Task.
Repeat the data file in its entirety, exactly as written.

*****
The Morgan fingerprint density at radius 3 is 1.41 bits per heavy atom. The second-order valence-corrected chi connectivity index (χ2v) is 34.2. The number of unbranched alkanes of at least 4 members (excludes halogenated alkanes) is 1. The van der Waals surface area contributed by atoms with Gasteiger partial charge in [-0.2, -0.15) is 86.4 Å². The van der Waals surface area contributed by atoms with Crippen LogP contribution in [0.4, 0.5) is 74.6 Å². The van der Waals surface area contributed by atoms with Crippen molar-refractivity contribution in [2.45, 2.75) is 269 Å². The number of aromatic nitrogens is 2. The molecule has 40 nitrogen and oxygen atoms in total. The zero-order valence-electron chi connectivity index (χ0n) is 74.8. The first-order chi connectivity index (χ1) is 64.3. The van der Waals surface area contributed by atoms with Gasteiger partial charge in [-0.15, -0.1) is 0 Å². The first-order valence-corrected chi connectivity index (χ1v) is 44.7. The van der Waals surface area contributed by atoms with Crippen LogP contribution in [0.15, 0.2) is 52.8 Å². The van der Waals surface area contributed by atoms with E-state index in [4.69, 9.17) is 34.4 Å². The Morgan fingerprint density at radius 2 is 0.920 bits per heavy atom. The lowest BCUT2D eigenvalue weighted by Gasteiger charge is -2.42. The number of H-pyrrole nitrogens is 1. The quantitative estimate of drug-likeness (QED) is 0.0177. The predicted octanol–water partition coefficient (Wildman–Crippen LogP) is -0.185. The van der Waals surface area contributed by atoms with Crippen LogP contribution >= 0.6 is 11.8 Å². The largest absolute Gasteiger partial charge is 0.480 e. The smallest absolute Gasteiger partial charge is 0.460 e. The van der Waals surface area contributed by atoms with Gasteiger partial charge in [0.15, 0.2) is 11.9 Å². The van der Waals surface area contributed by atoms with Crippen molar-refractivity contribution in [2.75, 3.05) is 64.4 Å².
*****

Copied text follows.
The Morgan fingerprint density at radius 3 is 1.41 bits per heavy atom. The second-order valence-corrected chi connectivity index (χ2v) is 34.2. The number of unbranched alkanes of at least 4 members (excludes halogenated alkanes) is 1. The van der Waals surface area contributed by atoms with Gasteiger partial charge in [-0.2, -0.15) is 86.4 Å². The van der Waals surface area contributed by atoms with Crippen LogP contribution in [0.4, 0.5) is 74.6 Å². The van der Waals surface area contributed by atoms with Crippen molar-refractivity contribution in [2.45, 2.75) is 269 Å². The number of aromatic nitrogens is 2. The molecule has 40 nitrogen and oxygen atoms in total. The zero-order valence-electron chi connectivity index (χ0n) is 74.8. The first-order chi connectivity index (χ1) is 64.3. The van der Waals surface area contributed by atoms with Gasteiger partial charge in [-0.15, -0.1) is 0 Å². The first-order valence-corrected chi connectivity index (χ1v) is 44.7. The van der Waals surface area contributed by atoms with Crippen LogP contribution in [0.15, 0.2) is 52.8 Å². The van der Waals surface area contributed by atoms with E-state index in [4.69, 9.17) is 34.4 Å². The Morgan fingerprint density at radius 2 is 0.920 bits per heavy atom. The lowest BCUT2D eigenvalue weighted by Gasteiger charge is -2.42. The number of H-pyrrole nitrogens is 1. The quantitative estimate of drug-likeness (QED) is 0.0177. The predicted octanol–water partition coefficient (Wildman–Crippen LogP) is -0.185. The van der Waals surface area contributed by atoms with Crippen LogP contribution >= 0.6 is 11.8 Å². The largest absolute Gasteiger partial charge is 0.480 e. The smallest absolute Gasteiger partial charge is 0.460 e. The van der Waals surface area contributed by atoms with Gasteiger partial charge in [0.15, 0.2) is 11.9 Å². The van der Waals surface area contributed by atoms with Crippen molar-refractivity contribution in [2.75, 3.05) is 64.4 Å².